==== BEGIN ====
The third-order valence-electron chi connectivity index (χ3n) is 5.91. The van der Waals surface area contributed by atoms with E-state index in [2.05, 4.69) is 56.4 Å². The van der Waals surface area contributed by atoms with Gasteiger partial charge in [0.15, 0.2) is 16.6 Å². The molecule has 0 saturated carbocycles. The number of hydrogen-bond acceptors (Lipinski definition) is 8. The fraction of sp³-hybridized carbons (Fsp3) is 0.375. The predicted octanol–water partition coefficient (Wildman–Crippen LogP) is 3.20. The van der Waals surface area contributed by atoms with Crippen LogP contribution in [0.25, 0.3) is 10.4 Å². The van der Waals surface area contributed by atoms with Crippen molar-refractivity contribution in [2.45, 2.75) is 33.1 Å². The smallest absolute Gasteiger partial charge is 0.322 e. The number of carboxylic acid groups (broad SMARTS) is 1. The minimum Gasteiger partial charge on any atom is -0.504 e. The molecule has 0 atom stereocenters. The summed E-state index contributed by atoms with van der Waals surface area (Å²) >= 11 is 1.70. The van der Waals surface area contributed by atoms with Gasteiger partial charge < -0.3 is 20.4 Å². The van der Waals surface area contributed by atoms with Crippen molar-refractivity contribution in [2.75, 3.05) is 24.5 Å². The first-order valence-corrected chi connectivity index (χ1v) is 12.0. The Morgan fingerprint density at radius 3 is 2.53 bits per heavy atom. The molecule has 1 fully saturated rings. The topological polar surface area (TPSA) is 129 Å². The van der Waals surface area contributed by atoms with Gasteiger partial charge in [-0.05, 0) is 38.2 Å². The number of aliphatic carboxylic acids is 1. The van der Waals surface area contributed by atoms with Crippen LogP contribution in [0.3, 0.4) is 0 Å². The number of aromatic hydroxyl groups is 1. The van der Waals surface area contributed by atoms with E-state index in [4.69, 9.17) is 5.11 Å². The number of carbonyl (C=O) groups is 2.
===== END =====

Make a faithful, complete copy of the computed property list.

The third-order valence-electron chi connectivity index (χ3n) is 5.91. The van der Waals surface area contributed by atoms with E-state index in [2.05, 4.69) is 56.4 Å². The van der Waals surface area contributed by atoms with Gasteiger partial charge in [0.15, 0.2) is 16.6 Å². The molecule has 0 saturated carbocycles. The number of hydrogen-bond acceptors (Lipinski definition) is 8. The fraction of sp³-hybridized carbons (Fsp3) is 0.375. The predicted octanol–water partition coefficient (Wildman–Crippen LogP) is 3.20. The van der Waals surface area contributed by atoms with Crippen LogP contribution in [0.25, 0.3) is 10.4 Å². The van der Waals surface area contributed by atoms with Crippen molar-refractivity contribution in [2.45, 2.75) is 33.1 Å². The smallest absolute Gasteiger partial charge is 0.322 e. The number of carboxylic acid groups (broad SMARTS) is 1. The minimum Gasteiger partial charge on any atom is -0.504 e. The molecule has 0 atom stereocenters. The summed E-state index contributed by atoms with van der Waals surface area (Å²) >= 11 is 1.70. The van der Waals surface area contributed by atoms with Gasteiger partial charge < -0.3 is 20.4 Å². The van der Waals surface area contributed by atoms with Crippen molar-refractivity contribution in [2.75, 3.05) is 24.5 Å². The first-order valence-corrected chi connectivity index (χ1v) is 12.0. The Morgan fingerprint density at radius 3 is 2.53 bits per heavy atom. The molecule has 1 fully saturated rings. The topological polar surface area (TPSA) is 129 Å². The van der Waals surface area contributed by atoms with Gasteiger partial charge in [-0.05, 0) is 38.2 Å². The number of aliphatic carboxylic acids is 1. The van der Waals surface area contributed by atoms with Crippen LogP contribution in [0.3, 0.4) is 0 Å². The number of aromatic hydroxyl groups is 1. The van der Waals surface area contributed by atoms with E-state index in [4.69, 9.17) is 5.11 Å². The number of carbonyl (C=O) groups is 2.